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Exploiting HIV-1 protease and reverse transcriptase cross-resistance information for improved drug resistance prediction by means of multi-label classification

  • Mona Riemenschneider1, 4,
  • Robin Senge2,
  • Ursula Neumann1, 3, 4,
  • Eyke Hüllermeier2 and
  • Dominik Heider1, 3, 4Email author
BioData Mining20169:10

DOI: 10.1186/s13040-016-0089-1

Received: 30 November 2015

Accepted: 20 February 2016

Published: 29 February 2016

Abstract

Background

Antiretroviral therapy is essential for human immunodeficiency virus (HIV) infected patients to inhibit viral replication and therewith to slow progression of disease and prolong a patient’s life. However, the high mutation rate of HIV can lead to a fast adaptation of the virus under drug pressure and thereby to the evolution of resistant variants. In turn, these variants will lead to the failure of antiretroviral treatment. Moreover, these mutations cannot only lead to resistance against single drugs, but also to cross-resistance, i.e., resistance against drugs that have not yet been applied.

Methods

662 protease sequences and 715 reverse transcriptase sequences with complete resistance profiles were analyzed using machine learning techniques, namely binary relevance classifiers, classifier chains, and ensembles of classifier chains.

Results

In our study, we applied multi-label classification models incorporating cross-resistance information to predict drug resistance for two of the major drug classes used in antiretroviral therapy for HIV-1, namely protease inhibitors (PIs) and non-nucleoside reverse transcriptase inhibitors (NNRTIs). By means of multi-label learning, namely classifier chains (CCs) and ensembles of classifier chains (ECCs), we were able to improve overall prediction accuracy for all drugs compared to hitherto applied binary classification models.

Conclusions

The development of fast and precise models to predict drug resistance in HIV-1 is highly important to enable a highly effective personalized therapy. Cross-resistance information can be exploited to improve prediction accuracy of computational drug resistance models.

Keywords

Infectious diseases Machine learning Retrovirus HIV therapy

Background

According to estimations by the World Health Organization (WHO) around 35 million people are HIV infected in 2013 worldwide. Moreover, 2.1 million individuals were newly infected in 2013. Although antiretroviral therapy has been steadily improved in the last decades, resistance against antiretroviral drugs is still a serious clinical problem. Driving force of drug resistance is the genetic variation of the virus caused by the high mutation rate paired with a fast replication cycle [1].

An HIV-1 therapy typically contains a combination of three or even four active pharmaceutical ingredients from different drug classes, thus inhibiting different steps in the replication cycle of HIV. Classical therapies employ two nucleoside reverse transcriptase inhibitors (NRTIs) combined with one non-nucleoside reverse transcriptase inhibitor (NNRTI) or one protease inhibitor (PI). New drug classes, such as Integrase Inhibitors (INIs), and entry inhibitors, enable alternative therapies when resistance mutations are already present. PIs prevent viral replication by inhibiting the activity of HIV-1 protease, an enzyme used by the viruses to cleave nascent polypeptides into functional proteins. They are designed to have a high affinity to the catalytic center of the HIV protease, thereby hampering its enzymatic activity. NRTIs and NNRTIs inhibit the activity of the reverse transcriptase (RT). NRTIs are nucleoside analogs, and therefore compete for the RT with the natural nucleosides. An incorporation of an NRTI leads to a premature termination of the viral genome replication. In contrast, NNRTIs are non-competitive inhibitors of the RT. They inhibit the movement of protein domains of the RT that is needed to carry out the process of DNA synthesis.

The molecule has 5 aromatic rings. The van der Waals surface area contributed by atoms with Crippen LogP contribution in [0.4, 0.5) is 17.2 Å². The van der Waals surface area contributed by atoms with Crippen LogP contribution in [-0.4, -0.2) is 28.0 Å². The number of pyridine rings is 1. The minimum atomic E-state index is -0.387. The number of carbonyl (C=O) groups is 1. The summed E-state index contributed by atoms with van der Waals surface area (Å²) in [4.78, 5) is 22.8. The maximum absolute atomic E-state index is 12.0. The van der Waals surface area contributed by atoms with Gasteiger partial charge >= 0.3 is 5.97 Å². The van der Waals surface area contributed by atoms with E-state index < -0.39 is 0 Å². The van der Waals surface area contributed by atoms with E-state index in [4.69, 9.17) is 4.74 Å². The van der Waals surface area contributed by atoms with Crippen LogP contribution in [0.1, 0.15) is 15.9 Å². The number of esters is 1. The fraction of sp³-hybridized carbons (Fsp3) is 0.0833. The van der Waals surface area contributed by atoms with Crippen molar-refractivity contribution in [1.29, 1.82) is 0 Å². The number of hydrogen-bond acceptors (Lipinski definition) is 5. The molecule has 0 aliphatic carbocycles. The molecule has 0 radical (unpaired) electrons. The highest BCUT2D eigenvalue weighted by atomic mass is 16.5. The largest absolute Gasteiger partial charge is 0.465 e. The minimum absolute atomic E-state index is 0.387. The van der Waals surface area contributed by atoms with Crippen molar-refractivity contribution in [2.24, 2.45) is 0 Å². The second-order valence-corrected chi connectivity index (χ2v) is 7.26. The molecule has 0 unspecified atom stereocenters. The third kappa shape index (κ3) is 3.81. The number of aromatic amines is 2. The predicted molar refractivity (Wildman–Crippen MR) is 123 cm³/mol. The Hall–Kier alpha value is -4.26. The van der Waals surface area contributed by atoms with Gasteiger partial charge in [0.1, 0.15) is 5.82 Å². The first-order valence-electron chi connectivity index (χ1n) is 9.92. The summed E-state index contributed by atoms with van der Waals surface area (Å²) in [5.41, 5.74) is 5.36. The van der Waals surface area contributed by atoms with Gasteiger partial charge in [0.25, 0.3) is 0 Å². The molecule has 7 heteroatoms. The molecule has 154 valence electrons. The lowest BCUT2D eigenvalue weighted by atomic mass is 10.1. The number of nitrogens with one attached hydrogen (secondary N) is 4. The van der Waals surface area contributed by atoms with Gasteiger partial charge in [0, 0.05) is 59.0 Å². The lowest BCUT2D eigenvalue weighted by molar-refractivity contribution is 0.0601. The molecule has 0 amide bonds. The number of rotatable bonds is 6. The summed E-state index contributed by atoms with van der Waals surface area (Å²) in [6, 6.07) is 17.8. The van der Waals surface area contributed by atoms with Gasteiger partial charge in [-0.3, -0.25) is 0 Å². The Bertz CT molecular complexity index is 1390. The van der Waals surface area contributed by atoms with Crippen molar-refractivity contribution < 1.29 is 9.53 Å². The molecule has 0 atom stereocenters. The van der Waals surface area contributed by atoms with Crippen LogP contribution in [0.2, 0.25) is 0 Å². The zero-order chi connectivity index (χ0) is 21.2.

A combination therapy is highly effective in suppressing viral replication, however, the emergence of resistant HIV-1 variants frequently occurs. An important aspect of resistance mutations, namely the occurrence of cross-resistance, has been addressed only recently. Cross-resistance has been frequently found in HIV, leading to resistance not only against a drug from the current treatment, but also to other not yet applied drugs from the same class. These cross-resistance mutations have been described for almost all drug classes, e.g. for PIs, NRTIs, and NNRTIs [2, 3].

In the recent years, machine learning algorithms have improved the development of mathematical models to predict drug resistance, ranging from simple mutation tables over decision trees [4], support vector machines [5], rule-based systems [6] to random forests [7]. In another study, Brandt et al. [8] used multi-label approaches to predict therapy outcome without genotypic information of the virus. Today, the most widely applied tools for resistance prediction are geno2pheno [9] and HIVdb [10]. Geno2pheno applies support vector machines to classify sequences as resistant or susceptible. The HIVdb algorithm uses penalty scores for each mutation within a sequence. The scores are summed up in order to reflect the level of resistance against a certain drug with levels ranging from susceptible to high-level resistance.

However, the use of cross-resistance profiles to improve resistance prediction was hitherto rather neglected and have been only applied in a few studies so far [11, 12]. We were the first to exploit cross-resistance information to improve computational drug resistance prediction by means of multi-label learning [11]. We demonstrated an increased prediction accuracy for six nucleoside analogues by using multi-label classification (MLC) methods, namely classifier chains (CCs) and ensembles of classifier chains (ECCs) in combination with cross-resistance information. In the current study, we applied the MLC methods described in Heider et al. [11] on protease sequences and non-nucleoside reverse transcriptase sequences to investigate whether higher prediction capabilities compared to binary classification could be achieved.

Methods

Data

Protein sequences of the HIV-1 protease (PR) and reverse transcriptase (RT) originated from subtype B strains with data for seven PIs (RTV: Ritonavir, IDV: Indinavir, SQV: Saquinavir, NFV: Nelfinavir, APV: Amprenavir, ATV: Atazanavir, LPV: Lopinavir) and three NNRTIs (NVP: Nevirapine, EFV: Efavirenz, DLV: Delavirdine) with IC50 ratios were collected from the HIV Drug Resistance Database [13]. The data was separated into susceptible and resistant by drug-specific cutoffs according to Rhee et al. [13]. We removed sequences from the datasets for which no resistance information was available and excluded ATV and LPV from our classification approach, since too many sequences lacked IC50 information, resulting in 662 PR sequences and 715 RT sequences with complete resistance profiles. The protein sequences were then encoded and normalized by Interpol [14] with default settings. The sequences can be found in Additional file 1.

Multi-label classification